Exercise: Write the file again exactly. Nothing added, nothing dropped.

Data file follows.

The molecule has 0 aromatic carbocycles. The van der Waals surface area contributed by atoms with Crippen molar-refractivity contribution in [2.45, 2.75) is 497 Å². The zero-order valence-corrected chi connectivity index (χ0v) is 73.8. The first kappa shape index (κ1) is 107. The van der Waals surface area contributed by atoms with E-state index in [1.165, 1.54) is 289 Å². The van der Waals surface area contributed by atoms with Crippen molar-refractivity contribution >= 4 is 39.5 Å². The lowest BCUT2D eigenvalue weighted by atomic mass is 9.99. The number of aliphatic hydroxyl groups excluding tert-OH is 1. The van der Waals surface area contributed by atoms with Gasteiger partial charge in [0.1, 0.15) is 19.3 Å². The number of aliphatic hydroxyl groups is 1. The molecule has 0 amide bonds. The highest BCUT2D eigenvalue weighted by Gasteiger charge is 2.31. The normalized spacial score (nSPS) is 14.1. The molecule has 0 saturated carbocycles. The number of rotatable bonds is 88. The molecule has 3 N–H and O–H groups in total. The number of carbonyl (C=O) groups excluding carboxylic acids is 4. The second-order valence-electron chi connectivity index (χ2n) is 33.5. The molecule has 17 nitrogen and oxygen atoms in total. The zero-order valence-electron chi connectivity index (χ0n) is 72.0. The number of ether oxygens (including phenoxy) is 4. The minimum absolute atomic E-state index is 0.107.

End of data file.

The molecule has 0 aromatic carbocycles. The van der Waals surface area contributed by atoms with Crippen molar-refractivity contribution in [2.45, 2.75) is 497 Å². The zero-order valence-corrected chi connectivity index (χ0v) is 73.8. The first kappa shape index (κ1) is 107. The van der Waals surface area contributed by atoms with E-state index in [1.165, 1.54) is 289 Å². The van der Waals surface area contributed by atoms with Crippen molar-refractivity contribution >= 4 is 39.5 Å². The lowest BCUT2D eigenvalue weighted by atomic mass is 9.99. The number of aliphatic hydroxyl groups excluding tert-OH is 1. The van der Waals surface area contributed by atoms with Gasteiger partial charge in [0.1, 0.15) is 19.3 Å². The number of aliphatic hydroxyl groups is 1. The molecule has 0 amide bonds. The highest BCUT2D eigenvalue weighted by Gasteiger charge is 2.31. The normalized spacial score (nSPS) is 14.1. The molecule has 0 saturated carbocycles. The number of rotatable bonds is 88. The molecule has 3 N–H and O–H groups in total. The number of carbonyl (C=O) groups excluding carboxylic acids is 4. The second-order valence-electron chi connectivity index (χ2n) is 33.5. The molecule has 17 nitrogen and oxygen atoms in total. The zero-order valence-electron chi connectivity index (χ0n) is 72.0. The number of ether oxygens (including phenoxy) is 4. The minimum absolute atomic E-state index is 0.107.